There is a pre-season feel to the cold breeze and monotonous pounding of pavement and gravel. We never knew we'd miss it so much.
Back at the Vivo, there is life. Mask-clad customers are filtering in and out, grabbing their groceries and stopping for a quick chat. All the essentials.
People are cautious, and there is a reason. After some persuasion from a fellow member of staff, Joe McVey fills me in.
“It's much more strict. People really have to get the message; this is a very dangerous virus and we've had a lot of cases,” he says, shuffling backwards to allow a social distance for a customer to pass.
“Just after Christmas we had a spike of around 25 cases. They're all under control now, and we haven't had anybody hospitalised, but we've had a lot of cases in the local area.
“It's been pretty intense, but we have battled our way through it. It's been tough, but retail has kept going.”
Joe McVey says all safety measures are being taken in the local shop.
With the shop holding such a central role in the local community, and as one of the only businesses in the area permitted to open, there is a certain amount of pressure involved.
“There is a lot of responsibility with it. The shop itself has implemented very strict hygiene laws and we're very careful,” says Joe.
“We ask people to wear their masks, we have the sanitisation station out and we try and adhere to all the laws.
“You have to go to work and try and serve the community. People still need their food and we try to keep the business open.
“I just go in, do my shift, keep myself safe and that's it. Good general practice gets you through it.”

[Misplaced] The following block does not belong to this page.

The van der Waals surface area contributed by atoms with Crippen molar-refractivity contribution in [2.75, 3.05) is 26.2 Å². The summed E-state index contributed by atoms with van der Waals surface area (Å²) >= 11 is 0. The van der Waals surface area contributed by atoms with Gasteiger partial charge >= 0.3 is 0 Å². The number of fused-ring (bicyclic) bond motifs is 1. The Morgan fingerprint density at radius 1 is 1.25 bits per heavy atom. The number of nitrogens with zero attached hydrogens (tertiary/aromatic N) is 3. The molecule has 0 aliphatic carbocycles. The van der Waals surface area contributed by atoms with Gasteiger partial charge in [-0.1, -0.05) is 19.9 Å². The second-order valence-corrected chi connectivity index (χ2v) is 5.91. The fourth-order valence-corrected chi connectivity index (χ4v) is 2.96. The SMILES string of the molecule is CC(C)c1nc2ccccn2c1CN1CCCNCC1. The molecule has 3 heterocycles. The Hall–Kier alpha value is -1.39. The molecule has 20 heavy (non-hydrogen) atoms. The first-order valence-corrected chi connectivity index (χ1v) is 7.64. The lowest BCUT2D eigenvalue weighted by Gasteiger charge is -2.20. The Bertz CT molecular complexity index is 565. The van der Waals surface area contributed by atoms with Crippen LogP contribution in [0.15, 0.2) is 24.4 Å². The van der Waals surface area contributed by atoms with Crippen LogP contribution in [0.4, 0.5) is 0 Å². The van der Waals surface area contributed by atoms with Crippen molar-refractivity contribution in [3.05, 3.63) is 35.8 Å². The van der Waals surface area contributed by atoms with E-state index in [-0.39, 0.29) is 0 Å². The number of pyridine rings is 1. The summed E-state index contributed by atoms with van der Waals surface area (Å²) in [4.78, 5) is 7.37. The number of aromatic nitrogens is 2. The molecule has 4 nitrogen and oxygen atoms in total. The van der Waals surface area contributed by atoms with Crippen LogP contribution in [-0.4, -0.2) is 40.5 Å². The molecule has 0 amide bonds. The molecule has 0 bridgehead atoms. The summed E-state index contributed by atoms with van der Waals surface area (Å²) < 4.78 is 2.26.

Feelings of isolation have been more acute during the latest period of lockdown.
A creeping sense of hopelessness has been exacerbated by Dr Michael McBride's announcement that some restrictions would be in place until at least the Autumn months.
Despondency is rife, but Joe is determined to keep moving forward.
“The only place people can go to is the shop or the pharmacy, there are no other businesses open,” he says.
“A lot of people come in, pick up their daily provisions, have a chat with you and we make sure everybody is keeping safe.
“We're looking forward to hopefully getting out of the lockdown, but I can't see that in the foreseeable future.
“The situation at the moment is it's going to be here for a long time and we're going to have to get used to wearing masks and keeping ourselves safe.”
A battered sign outside McVey's, The Loup.
I double back through Ballyronan on the way home.
Even amid the bleak outlook of the pandemic, it's not difficult to conjure an imagined summer.
Crowds in the beer garden.
A refurbished Marina thronged with families. Laughter. Joy.
All abstract concepts among a climate of surges, social distancing and R rates, but in the residential areas that populate Ballyronan and The Loup, they'll be dreaming like the rest of us.
It won't be long 'til the summer comes.